If you are familiar with smalltalk as a programming language, I have a jukebox program I wrote that runs on a single linux server, but is able to be interacted with via its webserver.

- Jim
 
Old 12-30-2008, 05:14 PM   #4
Gethyn
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Thanks for the suggestions. I'm familiar with mpg123 - it's the program music123 uses as a backend to play mp3s - but as you can imagine, re-ripping/transcoding 17000 tracks into mp3 is something I'd like to avoid if possible. I'm also not sure that mpg123 would do any better than music123 at shuffling the playlist. Also, while I appreciate the advice about network connectivity, it just isn't practical, I don't have wireless and using ethernet would involve running a 30+ metre cable to the jukebox! I've thought about updating the library, and I could put the music on an external drive which would be automounted by the jukebox, but which I could then move to another computer from time to time to update the library. Failing that, moving an internal hard drive out every few months to update it wouldn't be too much of a problem.

I had a go at using vlc, but I couldn't get it to do what I wanted - quite possibly down to my own ignorance, but there you go. First I tried feeding it a playlist, using the command
Code:
vlc --random --aout alsa --no-interact --no-show-intf -I rc --playlist-autostart /mnt/music/audio/00-all_music-playlist.m3u
but it didn't shuffle, just started playing the first track in the playlist. I then tried feeding it the music directory and telling it to recurse using the command
Code:
vlc --random --aout alsa --no-interact --no-show-intf -I rc --recursive expand --ignore-filetypes "txt,jpg,sfv,nfo,png,bmp,gif,m3u,exe,dll" /mnt/music/audio/
but that was pretty unreliable. It started playing once out of four or five attempts, the rest of the time it just sat there for a couple of minutes without doing much, at which point I killed it. That was on an Athlon 3400+ system, which while not exactly new is a lot faster than a PII, so I'm not too confident it would work on the intended system either (assuming that the problem was just in finding/shuffling all the files).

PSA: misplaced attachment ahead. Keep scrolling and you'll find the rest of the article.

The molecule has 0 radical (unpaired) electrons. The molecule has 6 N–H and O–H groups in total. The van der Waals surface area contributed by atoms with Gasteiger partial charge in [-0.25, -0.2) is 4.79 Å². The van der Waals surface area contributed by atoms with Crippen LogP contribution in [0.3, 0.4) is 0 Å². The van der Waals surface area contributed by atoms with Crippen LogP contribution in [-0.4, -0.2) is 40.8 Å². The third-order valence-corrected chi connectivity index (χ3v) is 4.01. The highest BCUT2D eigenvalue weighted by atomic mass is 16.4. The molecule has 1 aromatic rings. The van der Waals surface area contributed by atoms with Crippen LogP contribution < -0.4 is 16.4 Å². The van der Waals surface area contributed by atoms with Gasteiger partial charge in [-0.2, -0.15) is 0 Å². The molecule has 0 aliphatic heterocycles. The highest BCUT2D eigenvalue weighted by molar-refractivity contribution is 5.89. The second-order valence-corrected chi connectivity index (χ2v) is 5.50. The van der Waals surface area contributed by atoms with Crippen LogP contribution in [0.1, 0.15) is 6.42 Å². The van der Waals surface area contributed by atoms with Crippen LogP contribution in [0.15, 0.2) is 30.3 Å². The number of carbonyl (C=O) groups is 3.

Since it would really be a question of setting things up just once at the beginning, I'm wondering if there is some kind of command line based player that includes a database. If so, I could populate when doing the initial setup without worrying if it took a long time, and it could be used on subsequent boots. A lot of the problems (other than ignorance) I'm having with the things I've tried seem to be related to the initial find/sort for so many tracks. I know that Amarok can be set to use mysql for large music collections, but I'm not sure about command line media players.

Thanks for the suggestions so far, any further ideas?
 
Old 12-31-2008, 08:58 PM   #5
{BBI}Nexus{BBI}
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Maybe setup an Icecast or Shoutcast server, use a commandline player to connect to it, take a feed from line out/speaker out then input it to your stereo. I did that using a pair of desktop speakers connected to the server, so when I powered them on, instant music. You will of course need to make the Icecast/Shoutcast server startup as a service, then script the rest to start sequentially for the initial first boot.

These are what I used for my implementation of my jukebox: sc_serv, sc_trans_linux (available from the shoutcast website).
 
Old 01-04-2009, 09:03 AM   #6
Gethyn
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Thanks, that sounds interesting. I've also heard about mpd, which sounds like it might be the right sort of thing. I'll try out these ideas and let you know how it goes...